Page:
Thursday, March 25, 2010

About Face Follow-Up

Carol's post on Sunday had me pulling books off my shelves for hours! I sat down and read through James Elkin's The Object Stares Back (especially the chapter titled What Is a Face?) and at Daniel McNeill's The Face. I looked up one of Oliver Sacks' cases (described in The Man Who Mistook His Wife for a Hat) where Sacks describes a man whose visual agnosia allowed him to see a nose, an ear, a chin, an eye, but not see the "face," not understand the face as a whole.The idea of not being able to determine that a set of discrete elements (eyes, nose, mouth, etc.) when put together make a face is really disturbing. Of course, we "see" (we interpret) with our brains, not with our eyes (which is why book design appeals not only to the eyes but to something subliminal. ) I started wondering about book covers that show only one element of a face.

Kevin Hawkes' cover illustration for Nikolai Gogol's story The Nose stopped me dead in my tracks the first time I saw it. I couldn't decide if it was brilliant or disgusting. I've come down on the side of brilliant - how often do you see a nose wearing a hat, and how often do you find an illustrator willing to put something like that on the cover of a book?

The cover of Robert Groebel Intrater's Two Eyes, A Nose and a Mouth, on the other hand, is accidentally eeire - the discrete pieces of the face are fine when looked at individually, but when you pull your vision back and look at the "face" on the right (small eyes, large mouth) it makes you squirm.

Despite what seems like a facial feature ripe for cover art, I didn't find much in the way of weird-and-wonderful images of isolated eyes on kids' fiction. I saw lots of covered eyes - sunglasses seem to be a big deal on covers.  But designers and illustrators must think that if there are eyes, there should be faces. This non-fiction book, however, has a definite weird-and-wonderful ewww factor. Now that is seriously unpleasant.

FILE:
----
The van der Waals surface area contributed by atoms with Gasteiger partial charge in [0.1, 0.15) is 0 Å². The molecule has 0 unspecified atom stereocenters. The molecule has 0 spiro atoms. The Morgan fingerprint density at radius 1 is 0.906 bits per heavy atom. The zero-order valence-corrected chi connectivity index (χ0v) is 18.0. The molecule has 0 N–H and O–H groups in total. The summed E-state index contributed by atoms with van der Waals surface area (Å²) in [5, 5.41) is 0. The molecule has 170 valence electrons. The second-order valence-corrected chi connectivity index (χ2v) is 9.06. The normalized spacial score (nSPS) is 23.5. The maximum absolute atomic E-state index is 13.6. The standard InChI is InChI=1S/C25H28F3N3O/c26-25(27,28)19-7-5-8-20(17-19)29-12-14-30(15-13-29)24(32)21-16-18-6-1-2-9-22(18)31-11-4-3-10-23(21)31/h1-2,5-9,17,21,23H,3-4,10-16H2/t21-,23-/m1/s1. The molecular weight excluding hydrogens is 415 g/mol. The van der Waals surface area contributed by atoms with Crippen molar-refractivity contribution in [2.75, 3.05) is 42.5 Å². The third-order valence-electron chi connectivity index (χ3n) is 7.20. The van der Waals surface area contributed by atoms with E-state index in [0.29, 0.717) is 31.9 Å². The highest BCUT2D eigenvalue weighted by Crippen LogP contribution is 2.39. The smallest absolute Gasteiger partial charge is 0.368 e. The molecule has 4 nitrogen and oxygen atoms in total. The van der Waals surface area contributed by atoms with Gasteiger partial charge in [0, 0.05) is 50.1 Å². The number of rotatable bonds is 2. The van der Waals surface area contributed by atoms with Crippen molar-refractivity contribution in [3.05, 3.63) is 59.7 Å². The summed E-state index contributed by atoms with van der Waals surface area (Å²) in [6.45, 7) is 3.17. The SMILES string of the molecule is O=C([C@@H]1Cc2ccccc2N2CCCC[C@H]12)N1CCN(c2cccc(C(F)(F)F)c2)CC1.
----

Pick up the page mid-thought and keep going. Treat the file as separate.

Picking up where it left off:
As for entire faces, here is one of my favorites
(maybe because it reminds me of Saturday Night Live's Mr. Bill - "Oh, no!!") 
Big Mouth by Deborah Halvorsen: 

And I like this one, too, though it's not a kids' book:
Kissing the Mask by William t. Vollmann

And here, for your religious edification, are images of simulacra, as Carol talked about it last Sunday (thanks, Carol, for letting me piggy-back on your post):

(Madonna of the Cheese Sandwich, Jesus in a Banana, Jesus of the Maple Tree)


  1. Wow-- Someone turned "The Nose" into a picture book?! It's brilliant, and one of Gogol's best works, but the story is a bit deranged (even by Russian literature standards). Given the right illustrator, though, I could see where this could work...

  2. You're right, Opera Geek - someone with a passion was behind The Nose (which is a strange place to be.) I understand the illustrator getting there, but convincing an editor? I wonder how that book did.

  3. I remember finding that book on the shelf when I worked in the children's library one night years ago and thinking what in the world is happening to children's books? I didn't know about Gogol at the time. Still, I wonder who was the intended audience.

  4. Julie - Love the nose book! I ran across this blog a while back - it had me seeing skulls (faces without the skin ;-) everywhere

  5. Oops! The link doesn't seem to work - here it is:

  6. I just fell into for the last hour - what fun! Thanks to Jacket Whys for the link.